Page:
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The England National Team’s Conundrum

The England football team continues to enrage football fans as we search in answer as to what is the key to international success. It is always easy to criticise but after longing for international success at a major tournament for over 50 years many fans still seek the answer. Is it down to the player’s attitude, their lust for money over success, their loyalty to their club or are they simply not good enough?

Fans continue to support the national team but show strain and frustration but who can blame them. The so called “golden generation” have let them down time after time. Yet, their loyalty remains an ever-present.

As England fans we expect the best football and the best players on show. In the Premier League this is the case as we arguably have the best league in which match results are generally close. But many believe the glitz and glamour of the Premier League is dominated by foreign experts, which are shipped in and overshadow the English youth system. Academies slip down the pecking order and fans rightly question whether enough is done at grass roots level and elite level to see home-grown talent excel.

Premier League clubs often purchase already well known names in hope that they can go straight into the first team. This approach deprives the opportunity of a youngster getting the chance at the top of English Football and may even stunt their development. Players like Juan Mata, Eden Hazard, David Silva et al. These have proved great additions to their teams over the last few years but have created a climate in which English clubs would rather pay for a player in which they already have proven ability than help develop youngsters through coaching at academies.

This creates a selection dilemma for the national team in which they have few players to choose from and some of the players simply don’t have the quality. Some players get in the team on reputation alone, and because they have been there before. It wouldn’t surprise me if even the recently retired David Beckham somehow got a mention to be selected for the World Cup in Brazil if we qualify.  This laughable suggestion just shows how far we have fallen when we are relying on hard working players like James Milner to help get us to the later rounds of competitions.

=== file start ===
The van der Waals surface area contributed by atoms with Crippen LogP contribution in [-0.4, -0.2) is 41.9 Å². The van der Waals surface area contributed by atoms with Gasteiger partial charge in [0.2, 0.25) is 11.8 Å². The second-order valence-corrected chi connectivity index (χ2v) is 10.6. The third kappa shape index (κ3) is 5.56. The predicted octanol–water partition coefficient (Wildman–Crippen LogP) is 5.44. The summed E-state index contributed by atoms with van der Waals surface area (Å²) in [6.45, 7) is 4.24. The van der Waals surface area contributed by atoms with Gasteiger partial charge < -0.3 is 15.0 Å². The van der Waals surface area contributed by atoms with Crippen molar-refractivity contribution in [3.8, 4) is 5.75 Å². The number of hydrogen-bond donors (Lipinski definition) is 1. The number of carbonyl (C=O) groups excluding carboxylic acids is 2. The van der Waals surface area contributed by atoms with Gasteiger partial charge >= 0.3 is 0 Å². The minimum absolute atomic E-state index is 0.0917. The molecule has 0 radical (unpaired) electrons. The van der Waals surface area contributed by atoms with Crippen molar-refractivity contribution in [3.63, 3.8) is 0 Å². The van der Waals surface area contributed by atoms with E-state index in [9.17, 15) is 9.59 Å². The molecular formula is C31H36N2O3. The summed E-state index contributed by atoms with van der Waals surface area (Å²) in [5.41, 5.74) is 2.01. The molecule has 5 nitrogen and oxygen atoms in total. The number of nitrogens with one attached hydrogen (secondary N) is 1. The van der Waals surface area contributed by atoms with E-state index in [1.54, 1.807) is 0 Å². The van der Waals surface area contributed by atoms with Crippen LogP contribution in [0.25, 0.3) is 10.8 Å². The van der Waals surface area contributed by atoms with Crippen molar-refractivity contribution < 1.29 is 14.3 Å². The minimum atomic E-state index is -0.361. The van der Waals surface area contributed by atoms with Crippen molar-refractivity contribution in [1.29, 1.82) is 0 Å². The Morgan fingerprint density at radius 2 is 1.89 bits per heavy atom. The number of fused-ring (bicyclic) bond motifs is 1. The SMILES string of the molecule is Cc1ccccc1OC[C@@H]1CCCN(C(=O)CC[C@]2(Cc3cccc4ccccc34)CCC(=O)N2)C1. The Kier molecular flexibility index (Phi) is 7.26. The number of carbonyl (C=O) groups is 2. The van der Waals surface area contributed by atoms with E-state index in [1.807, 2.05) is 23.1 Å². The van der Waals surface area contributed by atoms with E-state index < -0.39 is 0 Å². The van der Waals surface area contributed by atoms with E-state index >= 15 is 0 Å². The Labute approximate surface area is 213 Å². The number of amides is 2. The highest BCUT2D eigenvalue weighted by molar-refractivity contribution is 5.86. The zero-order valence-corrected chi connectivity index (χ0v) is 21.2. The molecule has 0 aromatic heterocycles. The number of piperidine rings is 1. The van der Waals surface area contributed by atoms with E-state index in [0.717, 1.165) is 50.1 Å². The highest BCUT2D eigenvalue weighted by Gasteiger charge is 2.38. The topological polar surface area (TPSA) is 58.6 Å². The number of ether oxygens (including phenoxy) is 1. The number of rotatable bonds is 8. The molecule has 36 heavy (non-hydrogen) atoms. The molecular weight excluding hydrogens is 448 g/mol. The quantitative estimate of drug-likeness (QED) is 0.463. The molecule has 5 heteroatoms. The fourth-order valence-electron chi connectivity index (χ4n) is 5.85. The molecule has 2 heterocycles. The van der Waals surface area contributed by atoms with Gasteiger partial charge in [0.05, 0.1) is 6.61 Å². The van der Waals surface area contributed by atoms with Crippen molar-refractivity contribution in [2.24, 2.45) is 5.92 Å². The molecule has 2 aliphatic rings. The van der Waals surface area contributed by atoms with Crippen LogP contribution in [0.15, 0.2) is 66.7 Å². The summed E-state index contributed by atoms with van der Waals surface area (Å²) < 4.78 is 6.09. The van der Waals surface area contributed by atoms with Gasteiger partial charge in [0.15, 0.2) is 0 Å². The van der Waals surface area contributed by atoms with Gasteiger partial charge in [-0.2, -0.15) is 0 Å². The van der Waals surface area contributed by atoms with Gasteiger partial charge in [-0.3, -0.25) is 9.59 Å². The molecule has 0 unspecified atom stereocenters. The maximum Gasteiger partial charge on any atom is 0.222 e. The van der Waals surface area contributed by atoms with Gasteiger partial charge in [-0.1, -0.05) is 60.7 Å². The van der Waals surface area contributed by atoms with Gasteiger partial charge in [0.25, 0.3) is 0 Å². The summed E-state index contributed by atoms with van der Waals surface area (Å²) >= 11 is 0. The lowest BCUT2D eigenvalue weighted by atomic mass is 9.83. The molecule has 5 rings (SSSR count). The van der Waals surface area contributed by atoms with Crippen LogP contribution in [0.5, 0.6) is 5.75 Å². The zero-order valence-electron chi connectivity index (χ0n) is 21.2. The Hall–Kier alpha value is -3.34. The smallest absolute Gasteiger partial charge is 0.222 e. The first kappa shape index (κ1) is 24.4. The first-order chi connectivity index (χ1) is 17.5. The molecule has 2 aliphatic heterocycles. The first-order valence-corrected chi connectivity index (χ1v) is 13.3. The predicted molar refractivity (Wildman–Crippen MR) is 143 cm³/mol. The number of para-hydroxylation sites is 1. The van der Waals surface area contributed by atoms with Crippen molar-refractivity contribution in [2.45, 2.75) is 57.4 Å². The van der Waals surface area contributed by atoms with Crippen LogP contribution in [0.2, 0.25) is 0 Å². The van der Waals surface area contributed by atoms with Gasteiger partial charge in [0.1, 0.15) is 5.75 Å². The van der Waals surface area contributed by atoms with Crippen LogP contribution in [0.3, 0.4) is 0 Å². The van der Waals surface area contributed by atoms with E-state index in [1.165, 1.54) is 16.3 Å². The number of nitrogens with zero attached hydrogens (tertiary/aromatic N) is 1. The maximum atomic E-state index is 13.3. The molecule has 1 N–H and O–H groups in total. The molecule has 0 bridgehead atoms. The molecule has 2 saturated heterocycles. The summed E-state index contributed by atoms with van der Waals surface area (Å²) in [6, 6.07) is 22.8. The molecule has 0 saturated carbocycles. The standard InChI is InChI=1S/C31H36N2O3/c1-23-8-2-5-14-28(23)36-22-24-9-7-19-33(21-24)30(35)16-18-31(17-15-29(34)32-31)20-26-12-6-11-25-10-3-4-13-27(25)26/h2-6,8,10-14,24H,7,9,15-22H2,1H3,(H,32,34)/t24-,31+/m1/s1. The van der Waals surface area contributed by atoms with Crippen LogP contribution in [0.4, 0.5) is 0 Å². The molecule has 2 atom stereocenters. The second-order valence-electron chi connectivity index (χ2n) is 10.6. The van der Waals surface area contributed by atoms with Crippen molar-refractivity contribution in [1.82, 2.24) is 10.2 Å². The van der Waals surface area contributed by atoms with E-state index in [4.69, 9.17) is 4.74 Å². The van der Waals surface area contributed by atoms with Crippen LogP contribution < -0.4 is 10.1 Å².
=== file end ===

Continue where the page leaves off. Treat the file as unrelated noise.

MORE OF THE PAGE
Fans may disagree with this view entirely but how can we compete at the benchmark of world football when teams like Spain have a bench which consists of Juan Mata, Santi Cazorla, David Villa and Cesc Fabregas et al. The production of English talent needs to accelerate as well as how selectors choose players. Every player should earn a place on their form, but how can Danny Welbeck justify a place in attack after scoring one goal all season when players like Rickie Lambert scored fifteen. The fact that Welbeck was included in the running for PFA Young Player was a travesty.

The best way we can move forward is a radical overall of how scouts spot talent and run trials in England. From personal experience if you performed a fancy flick or trick selectors would gaze in amazement and ask for your name. They would not watch the whole game and quickly fail to spot the consistent performers who never put a foot wrong.  The whole process was flawed and would undermine and crush confidence of many of the participants who clearly had talent and potential.

If England are to one day be a success we need to stop trying to adopt approaches similar to Spain, Brazil and Germany. We play a different style and should hone in on our own teams strengths. England teams have always been glittered with talent. Yet we have embarrassingly for many years failed. It is not down to one fault in one generation.  The entire country has continually heaped pressure on the team and that has helped ensure they falter. This has become evident through are hideous records against the major teams in international football. Also shown through are attempts at trying to win penalty shoot outs.

The football association need to learn fast before we are left behind, even further away from winning an international tournament. Money can’t buy us the success we long for. At youth level a back to basics approach is need. The mentalities of English footballers need to develop if we are to improve and select the best squad groups. They need to have time to settle, grow and develop and not be signposted early on as the key to England stepping up and winning the world cup. This ultimately is effecting youth levels of the national set up with players who can compete for the under 21’s such as Oxlade Chamberlain solely being pushed into the senior international set up which may affect their career for club and country.

My belief is that England will need to restructure from the bottom up and show they care about football in this country before we fall even further behind are competitors. We have the best stadiums, the best talent worldwide, the best supporters and best facilities. Now we need to see the best International team.

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